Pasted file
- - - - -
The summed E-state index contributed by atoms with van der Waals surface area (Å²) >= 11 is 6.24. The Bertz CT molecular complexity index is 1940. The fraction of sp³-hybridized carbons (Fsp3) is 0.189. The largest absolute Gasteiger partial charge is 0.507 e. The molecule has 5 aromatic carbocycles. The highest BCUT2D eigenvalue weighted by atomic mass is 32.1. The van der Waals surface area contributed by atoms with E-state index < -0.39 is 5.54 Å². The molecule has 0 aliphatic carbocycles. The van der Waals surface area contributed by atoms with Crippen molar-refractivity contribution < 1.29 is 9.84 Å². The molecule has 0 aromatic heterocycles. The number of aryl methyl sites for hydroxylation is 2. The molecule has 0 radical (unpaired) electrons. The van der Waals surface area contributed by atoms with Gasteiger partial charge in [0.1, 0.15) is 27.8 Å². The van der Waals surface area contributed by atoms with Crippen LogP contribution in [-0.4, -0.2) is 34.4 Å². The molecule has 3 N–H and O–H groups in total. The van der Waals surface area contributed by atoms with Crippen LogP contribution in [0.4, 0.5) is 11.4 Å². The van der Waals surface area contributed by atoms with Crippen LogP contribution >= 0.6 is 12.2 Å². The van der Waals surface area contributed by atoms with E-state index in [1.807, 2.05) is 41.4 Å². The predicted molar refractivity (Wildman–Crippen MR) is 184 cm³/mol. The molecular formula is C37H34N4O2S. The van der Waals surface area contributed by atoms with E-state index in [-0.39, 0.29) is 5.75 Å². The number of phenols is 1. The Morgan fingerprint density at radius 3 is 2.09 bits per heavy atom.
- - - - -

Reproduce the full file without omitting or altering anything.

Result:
The summed E-state index contributed by atoms with van der Waals surface area (Å²) >= 11 is 6.24. The Bertz CT molecular complexity index is 1940. The fraction of sp³-hybridized carbons (Fsp3) is 0.189. The largest absolute Gasteiger partial charge is 0.507 e. The molecule has 5 aromatic carbocycles. The highest BCUT2D eigenvalue weighted by atomic mass is 32.1. The van der Waals surface area contributed by atoms with E-state index < -0.39 is 5.54 Å². The molecule has 0 aliphatic carbocycles. The van der Waals surface area contributed by atoms with Crippen molar-refractivity contribution < 1.29 is 9.84 Å². The molecule has 0 aromatic heterocycles. The number of aryl methyl sites for hydroxylation is 2. The molecule has 0 radical (unpaired) electrons. The van der Waals surface area contributed by atoms with Gasteiger partial charge in [0.1, 0.15) is 27.8 Å². The van der Waals surface area contributed by atoms with Crippen LogP contribution in [-0.4, -0.2) is 34.4 Å². The molecule has 3 N–H and O–H groups in total. The van der Waals surface area contributed by atoms with Crippen LogP contribution in [0.4, 0.5) is 11.4 Å². The van der Waals surface area contributed by atoms with Crippen LogP contribution >= 0.6 is 12.2 Å². The van der Waals surface area contributed by atoms with E-state index in [1.807, 2.05) is 41.4 Å². The predicted molar refractivity (Wildman–Crippen MR) is 184 cm³/mol. The molecular formula is C37H34N4O2S. The van der Waals surface area contributed by atoms with E-state index in [-0.39, 0.29) is 5.75 Å². The number of phenols is 1. The Morgan fingerprint density at radius 3 is 2.09 bits per heavy atom.